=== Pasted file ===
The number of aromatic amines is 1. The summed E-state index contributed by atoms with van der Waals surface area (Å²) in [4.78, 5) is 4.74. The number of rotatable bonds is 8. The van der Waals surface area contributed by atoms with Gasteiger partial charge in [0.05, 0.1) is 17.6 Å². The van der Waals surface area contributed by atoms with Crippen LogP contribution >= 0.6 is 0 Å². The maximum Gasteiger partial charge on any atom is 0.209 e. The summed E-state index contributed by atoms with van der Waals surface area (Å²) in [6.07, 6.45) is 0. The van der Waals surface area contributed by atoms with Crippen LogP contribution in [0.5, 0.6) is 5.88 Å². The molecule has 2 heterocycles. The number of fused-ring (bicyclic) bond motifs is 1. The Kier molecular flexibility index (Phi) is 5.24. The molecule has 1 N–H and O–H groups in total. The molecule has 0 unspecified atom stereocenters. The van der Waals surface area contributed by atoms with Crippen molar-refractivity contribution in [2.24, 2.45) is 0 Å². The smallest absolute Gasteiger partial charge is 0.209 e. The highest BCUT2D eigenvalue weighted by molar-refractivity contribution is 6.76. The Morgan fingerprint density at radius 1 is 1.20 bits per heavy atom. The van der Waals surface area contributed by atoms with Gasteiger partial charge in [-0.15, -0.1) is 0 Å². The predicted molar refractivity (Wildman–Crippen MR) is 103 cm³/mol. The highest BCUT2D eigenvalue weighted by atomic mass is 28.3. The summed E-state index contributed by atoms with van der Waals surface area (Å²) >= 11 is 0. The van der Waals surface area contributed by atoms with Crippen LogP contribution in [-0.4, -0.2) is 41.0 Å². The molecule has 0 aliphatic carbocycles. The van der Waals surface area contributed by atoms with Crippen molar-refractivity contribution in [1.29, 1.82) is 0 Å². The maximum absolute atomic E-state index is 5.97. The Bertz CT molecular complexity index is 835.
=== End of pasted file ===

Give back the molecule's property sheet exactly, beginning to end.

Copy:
The number of aromatic amines is 1. The summed E-state index contributed by atoms with van der Waals surface area (Å²) in [4.78, 5) is 4.74. The number of rotatable bonds is 8. The van der Waals surface area contributed by atoms with Gasteiger partial charge in [0.05, 0.1) is 17.6 Å². The van der Waals surface area contributed by atoms with Crippen LogP contribution >= 0.6 is 0 Å². The maximum Gasteiger partial charge on any atom is 0.209 e. The summed E-state index contributed by atoms with van der Waals surface area (Å²) in [6.07, 6.45) is 0. The van der Waals surface area contributed by atoms with Crippen LogP contribution in [0.5, 0.6) is 5.88 Å². The molecule has 2 heterocycles. The number of fused-ring (bicyclic) bond motifs is 1. The Kier molecular flexibility index (Phi) is 5.24. The molecule has 1 N–H and O–H groups in total. The molecule has 0 unspecified atom stereocenters. The van der Waals surface area contributed by atoms with Crippen molar-refractivity contribution in [2.24, 2.45) is 0 Å². The smallest absolute Gasteiger partial charge is 0.209 e. The highest BCUT2D eigenvalue weighted by molar-refractivity contribution is 6.76. The Morgan fingerprint density at radius 1 is 1.20 bits per heavy atom. The van der Waals surface area contributed by atoms with Gasteiger partial charge in [-0.15, -0.1) is 0 Å². The predicted molar refractivity (Wildman–Crippen MR) is 103 cm³/mol. The highest BCUT2D eigenvalue weighted by atomic mass is 28.3. The summed E-state index contributed by atoms with van der Waals surface area (Å²) >= 11 is 0. The van der Waals surface area contributed by atoms with Crippen LogP contribution in [-0.4, -0.2) is 41.0 Å². The molecule has 0 aliphatic carbocycles. The van der Waals surface area contributed by atoms with Crippen molar-refractivity contribution in [1.29, 1.82) is 0 Å². The maximum absolute atomic E-state index is 5.97. The Bertz CT molecular complexity index is 835.